Luxurious Longwings

Zebra Longwing
Creative Commons License photo credit: jtloweryphotography

Do you ever wonder what goes on inside the butterfly rearing greenhouseslocated on the rooftop of the museum’s parking garage? Today, I’m going to give you a peek at one of the precious little butterflies we raise there – the Zebra longwing, Heliconius charitonius.

Located within the screened insectaries inside the greenhouse are male and female pairs of Heliconius longwing butterflies. Within the confines of each Insectary, the longwing butterflies are provided a smorgasbord of goodies.

Their main food source is nectar, which is provided to them by way of fresh blooming red and pink Pentas; “New Gold” Lantana; pink Jatropha; blue Duranata; red, purple, and blue Porter Weed; and a blooming vine of Psiguria. These plants provide a food source (nectar and pollen) to the mating pairs. Our volunteers also place two bowls of artificial nectar daily as a supplement to the plants. [We supplement the food with artificial nectar made out of sugar and water because these little butterflies are housed in an artificial environment, so we want to be sure that they don’t ever run out of food (nectar from flowers).]

Passion Flower (aka Clock Flower)
Creative Commons License photo credit: Hamed Saber

We have pipes within the enclosure on which baskets of the Zebra longwings host plant – The Passionflower – hang. Each week the Passionflower host plants are removed from the Insectary and placed into the pupation area. Within 3-5 days, tiny caterpillars hatch from eggs the female longwings have laid at the end tips of the passionflower vine. These tiny, soft, supple leaves are the tiny caterpillars’ first food source.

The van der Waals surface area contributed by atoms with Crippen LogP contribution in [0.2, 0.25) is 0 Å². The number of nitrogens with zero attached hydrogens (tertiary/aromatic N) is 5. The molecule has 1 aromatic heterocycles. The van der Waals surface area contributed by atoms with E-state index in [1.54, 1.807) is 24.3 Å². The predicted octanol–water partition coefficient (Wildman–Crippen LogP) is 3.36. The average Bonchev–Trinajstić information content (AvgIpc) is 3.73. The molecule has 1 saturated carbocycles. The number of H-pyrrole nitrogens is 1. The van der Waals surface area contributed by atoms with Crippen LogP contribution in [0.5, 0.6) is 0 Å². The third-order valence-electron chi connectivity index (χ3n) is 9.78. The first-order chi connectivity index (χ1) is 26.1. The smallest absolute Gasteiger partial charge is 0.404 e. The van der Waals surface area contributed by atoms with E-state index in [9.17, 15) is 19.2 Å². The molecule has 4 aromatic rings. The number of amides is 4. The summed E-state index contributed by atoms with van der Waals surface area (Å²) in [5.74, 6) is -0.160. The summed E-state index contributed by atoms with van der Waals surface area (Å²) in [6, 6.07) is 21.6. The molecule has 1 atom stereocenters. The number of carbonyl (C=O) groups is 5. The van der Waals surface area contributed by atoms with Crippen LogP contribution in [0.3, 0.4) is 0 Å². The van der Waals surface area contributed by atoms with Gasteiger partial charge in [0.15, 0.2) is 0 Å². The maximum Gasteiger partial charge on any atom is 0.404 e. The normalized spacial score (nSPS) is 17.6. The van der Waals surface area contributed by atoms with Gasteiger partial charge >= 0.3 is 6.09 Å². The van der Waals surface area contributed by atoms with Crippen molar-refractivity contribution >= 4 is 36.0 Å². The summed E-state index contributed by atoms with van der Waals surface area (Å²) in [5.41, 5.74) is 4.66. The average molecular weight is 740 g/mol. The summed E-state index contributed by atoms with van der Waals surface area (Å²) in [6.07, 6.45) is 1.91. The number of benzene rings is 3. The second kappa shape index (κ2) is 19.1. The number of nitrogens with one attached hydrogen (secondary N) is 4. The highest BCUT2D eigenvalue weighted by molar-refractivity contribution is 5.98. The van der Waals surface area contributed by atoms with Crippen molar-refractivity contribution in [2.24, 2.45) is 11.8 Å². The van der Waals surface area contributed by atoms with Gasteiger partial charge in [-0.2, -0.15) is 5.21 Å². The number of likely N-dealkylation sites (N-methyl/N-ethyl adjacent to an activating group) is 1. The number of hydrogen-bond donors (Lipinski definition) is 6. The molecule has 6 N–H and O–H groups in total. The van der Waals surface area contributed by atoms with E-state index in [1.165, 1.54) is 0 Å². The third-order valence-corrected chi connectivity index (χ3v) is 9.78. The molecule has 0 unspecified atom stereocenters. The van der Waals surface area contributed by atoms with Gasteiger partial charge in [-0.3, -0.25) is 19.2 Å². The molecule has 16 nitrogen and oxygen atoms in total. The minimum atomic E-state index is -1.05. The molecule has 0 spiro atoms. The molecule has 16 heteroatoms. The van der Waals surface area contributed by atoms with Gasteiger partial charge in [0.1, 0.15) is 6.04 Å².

Within 17 to 21 days (depending on the time of the year), the caterpillar is ready to pupate. After the caterpillar pupates, the pupae are removed from the screen pupation cages in which they are housed and taken to our entomologists for gluing. They are then displayed in our Butterfly Center until the butterflies emerge. The entomologist then removes them from the emergence case and releases them to flutter around the rainforest.

There are hundred of school children and adults that tour the greenhouses every year and they are always excited to walk into the Insectaries and be surrounded by butterflies. Then, we take them to the pupation area to see the caterpillars in their different stages of growth. Finally, they see the pupation cages where the larger caterpillars are pupating. They hold the pupae, touch the butterflies and look at their scales under a magnifying glass. Visitors are always amazed to see the butterfly life cycle up close, and we are so glad we can give them the opportunity to do so.

Want to learn more about butterflies and host plants?
Attract Black Swallowtails to your garden.
Find out what to feed your Monarch butterflies.
Flutter after Giant Swallowtails.

My Summer at the Cockrell Butterfly Center

Laura Adian, an intern in our Cockrell Butterfly Center, is a guest blogger for us today.  Join us as she writes about her summer internship and what tasks she does for the museum, maintaining the butterfly center and the greenhouses.

Howdy!  My name is Laura Adian and I am one of the horticultural summer interns at the Cockrell Butterfly Center.  I am a senior Horticulture major, minoring in Business, at Texas A&M University. Although I am interested in all areas of horticultute, my specialization is fruit and vegetable production.  I wanted to give you a quick insight into my daily job here, as well as the day to day happenings in our butterfly center, so here it goes.

On Mondays and Tuesdays, I work in the main conservatory.  One of the most important things I do on these days is what we call “open” the Butterfly Center.  This involves sweeping the leaf debris from all of the pathways and stairs, watering and raking the plant beds, putting out the amino solution and rotten fruit for the butterflies, feeding the iguana, and turning on the waterfall.  Basically we just want to make the place look great for the public. 

After opening, there is always deadheading (pulling the dying blossoms off of a flower) and pruning to be done.  This has to be done every week to encourage more flowering and to keep the plants looking their best.  Fertilizing some of the flowering plants and orchids is another task that must be done on a regular basis in order to ensure maximum healthy growth.